their salaries as Trained Teachers from the date on which they were appointed
along with all consequential benefits and were also entitled to be paid the
difference and any other consequential benefits within the period stipulated.
The State of Maharashtra is in appeal before us against the aforesaid
decision of the Bombay High Court. Appearing for the appellants, Mr. S.K.
Dholakia, learned senior counsel, submitted that in the State of Maharashtra
classes from 5th to 7th standard are attached either with primary schools or
with secondary schools. He submitted that the provisions of the Maharashtra
Employees of Private Schools Rules, 1981 provides for the qualification of
teachers for appointment to primary schools. Rule 6 provides that the minimum
qualifications for the posts of teachers and the non-teaching staff in the
primary schools are those specified in Schedule "B" which reads as
follows:- "Qualfiications for Primary Teachers":-
the posts of Primary school teachers (other than special teachers Drawing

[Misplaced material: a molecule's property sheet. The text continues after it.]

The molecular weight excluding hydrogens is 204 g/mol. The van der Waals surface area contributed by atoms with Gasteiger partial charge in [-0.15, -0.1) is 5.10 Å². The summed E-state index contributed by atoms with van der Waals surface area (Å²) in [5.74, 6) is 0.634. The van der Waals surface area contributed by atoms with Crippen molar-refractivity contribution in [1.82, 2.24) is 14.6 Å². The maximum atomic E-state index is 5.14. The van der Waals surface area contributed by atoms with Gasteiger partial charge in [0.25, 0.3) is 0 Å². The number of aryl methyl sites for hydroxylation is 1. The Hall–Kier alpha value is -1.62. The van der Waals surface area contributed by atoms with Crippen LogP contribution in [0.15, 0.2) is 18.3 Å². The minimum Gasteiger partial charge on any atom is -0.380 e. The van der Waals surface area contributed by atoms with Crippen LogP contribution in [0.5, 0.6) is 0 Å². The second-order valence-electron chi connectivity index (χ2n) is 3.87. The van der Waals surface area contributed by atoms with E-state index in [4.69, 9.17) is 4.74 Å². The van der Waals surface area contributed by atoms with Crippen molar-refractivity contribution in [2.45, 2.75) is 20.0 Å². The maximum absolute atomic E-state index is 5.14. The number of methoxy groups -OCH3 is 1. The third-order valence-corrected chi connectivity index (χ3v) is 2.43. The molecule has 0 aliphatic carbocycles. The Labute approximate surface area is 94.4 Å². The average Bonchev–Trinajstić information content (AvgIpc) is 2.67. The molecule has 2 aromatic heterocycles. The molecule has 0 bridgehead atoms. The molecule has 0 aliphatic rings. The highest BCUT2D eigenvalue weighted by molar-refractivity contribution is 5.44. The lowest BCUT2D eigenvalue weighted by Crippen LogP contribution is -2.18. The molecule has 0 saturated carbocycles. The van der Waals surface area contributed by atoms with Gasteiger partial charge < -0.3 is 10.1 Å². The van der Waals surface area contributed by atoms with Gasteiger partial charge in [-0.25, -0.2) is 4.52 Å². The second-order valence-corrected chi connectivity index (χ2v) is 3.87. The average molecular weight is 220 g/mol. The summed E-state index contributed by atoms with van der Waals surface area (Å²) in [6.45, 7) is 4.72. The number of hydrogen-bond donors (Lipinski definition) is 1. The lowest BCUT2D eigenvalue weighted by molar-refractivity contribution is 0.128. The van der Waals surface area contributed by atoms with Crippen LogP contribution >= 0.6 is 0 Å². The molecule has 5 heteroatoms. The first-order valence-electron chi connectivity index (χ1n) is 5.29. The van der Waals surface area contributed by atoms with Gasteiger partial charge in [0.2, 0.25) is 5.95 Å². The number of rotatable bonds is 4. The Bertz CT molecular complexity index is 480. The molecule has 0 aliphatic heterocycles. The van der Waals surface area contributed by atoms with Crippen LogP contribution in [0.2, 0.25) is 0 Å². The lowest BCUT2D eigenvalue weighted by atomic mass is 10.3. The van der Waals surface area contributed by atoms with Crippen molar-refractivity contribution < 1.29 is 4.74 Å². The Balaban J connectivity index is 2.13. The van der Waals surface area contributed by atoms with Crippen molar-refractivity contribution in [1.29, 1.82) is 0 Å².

teachers) shall be made by nomination from amongst candidates who have passed S.S.C. examination or Matriculation examination or Lokshala examination or any
other examination recognised as such by Government and the Primary Teachers
Certificate Examination or Diploma in Education Examination, or Diploma in
Education (Pre-Primary of two years duration) Note.- A person holding a Diploma
in Education (Pre-primary of two years' duration) shall be qualified to teach
standards I to IV only notwithstanding anything contained in the foregoing
Candidates who were recruited before
the coming into force of these rules in accordance with the recruitment rules
then in force and who were thereafter discharged for want of vacancies shall be
eligible for reappointment.
Other things being equal, preference may be given to
have passed the S.S.C. or other equivalent examination with English,
Mathematics and Science or any two of them and
eligible women candidates
obtaining the qualification mentioned at item (i) through condensed courses.
Appointment to the post of Special Teacher (Drawing Teacher) in Primary
Schools shall be made by nomination from amongst candidates who have passed S.S.C. examination and possess Art Teaches Diploma or Drawing Teachers
Certificate or Drawing Masters Certificate.
Primary School teachers whose date of first appointment as such teachers
in the service of a Zilla Parishad or Municipal School Board or Municipal
Corporation or Municipal Council or recognised private primary school is 15th
October 1966 or any prior date are exempted from acquiring S.S.C. and training